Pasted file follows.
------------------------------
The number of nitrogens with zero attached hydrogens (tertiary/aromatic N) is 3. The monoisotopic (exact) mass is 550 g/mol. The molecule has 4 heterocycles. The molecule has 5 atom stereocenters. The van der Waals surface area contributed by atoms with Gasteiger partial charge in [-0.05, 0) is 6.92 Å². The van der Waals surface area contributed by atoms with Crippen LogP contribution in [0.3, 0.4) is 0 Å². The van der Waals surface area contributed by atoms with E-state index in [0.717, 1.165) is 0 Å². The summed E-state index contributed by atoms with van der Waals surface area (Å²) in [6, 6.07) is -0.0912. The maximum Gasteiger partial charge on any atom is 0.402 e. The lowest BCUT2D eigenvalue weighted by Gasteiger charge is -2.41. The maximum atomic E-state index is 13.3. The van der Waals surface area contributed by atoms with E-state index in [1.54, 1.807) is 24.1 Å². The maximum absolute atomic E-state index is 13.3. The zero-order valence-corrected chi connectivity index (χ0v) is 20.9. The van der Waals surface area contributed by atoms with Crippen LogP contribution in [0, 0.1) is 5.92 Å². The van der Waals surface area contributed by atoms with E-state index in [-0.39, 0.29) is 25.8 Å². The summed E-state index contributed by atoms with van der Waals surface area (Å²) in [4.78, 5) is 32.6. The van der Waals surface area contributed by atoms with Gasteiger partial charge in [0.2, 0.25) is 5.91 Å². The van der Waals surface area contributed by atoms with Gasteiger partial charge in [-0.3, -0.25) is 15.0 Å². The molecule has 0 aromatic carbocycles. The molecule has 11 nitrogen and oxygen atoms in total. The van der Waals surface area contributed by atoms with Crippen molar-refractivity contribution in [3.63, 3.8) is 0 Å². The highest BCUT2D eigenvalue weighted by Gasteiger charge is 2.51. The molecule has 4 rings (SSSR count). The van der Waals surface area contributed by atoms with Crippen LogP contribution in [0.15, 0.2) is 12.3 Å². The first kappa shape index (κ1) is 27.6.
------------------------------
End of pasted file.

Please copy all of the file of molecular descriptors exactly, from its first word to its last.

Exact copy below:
The number of nitrogens with zero attached hydrogens (tertiary/aromatic N) is 3. The monoisotopic (exact) mass is 550 g/mol. The molecule has 4 heterocycles. The molecule has 5 atom stereocenters. The van der Waals surface area contributed by atoms with Gasteiger partial charge in [-0.05, 0) is 6.92 Å². The van der Waals surface area contributed by atoms with Crippen LogP contribution in [0.3, 0.4) is 0 Å². The van der Waals surface area contributed by atoms with E-state index in [0.717, 1.165) is 0 Å². The summed E-state index contributed by atoms with van der Waals surface area (Å²) in [6, 6.07) is -0.0912. The maximum Gasteiger partial charge on any atom is 0.402 e. The lowest BCUT2D eigenvalue weighted by Gasteiger charge is -2.41. The maximum atomic E-state index is 13.3. The van der Waals surface area contributed by atoms with E-state index in [1.54, 1.807) is 24.1 Å². The maximum absolute atomic E-state index is 13.3. The zero-order valence-corrected chi connectivity index (χ0v) is 20.9. The van der Waals surface area contributed by atoms with Crippen LogP contribution in [0, 0.1) is 5.92 Å². The van der Waals surface area contributed by atoms with E-state index in [-0.39, 0.29) is 25.8 Å². The summed E-state index contributed by atoms with van der Waals surface area (Å²) in [4.78, 5) is 32.6. The van der Waals surface area contributed by atoms with Gasteiger partial charge in [0.2, 0.25) is 5.91 Å². The van der Waals surface area contributed by atoms with Gasteiger partial charge in [-0.3, -0.25) is 15.0 Å². The molecule has 0 aromatic carbocycles. The molecule has 11 nitrogen and oxygen atoms in total. The van der Waals surface area contributed by atoms with Crippen molar-refractivity contribution in [3.63, 3.8) is 0 Å². The highest BCUT2D eigenvalue weighted by Gasteiger charge is 2.51. The molecule has 4 rings (SSSR count). The van der Waals surface area contributed by atoms with Crippen LogP contribution in [0.15, 0.2) is 12.3 Å². The first kappa shape index (κ1) is 27.6.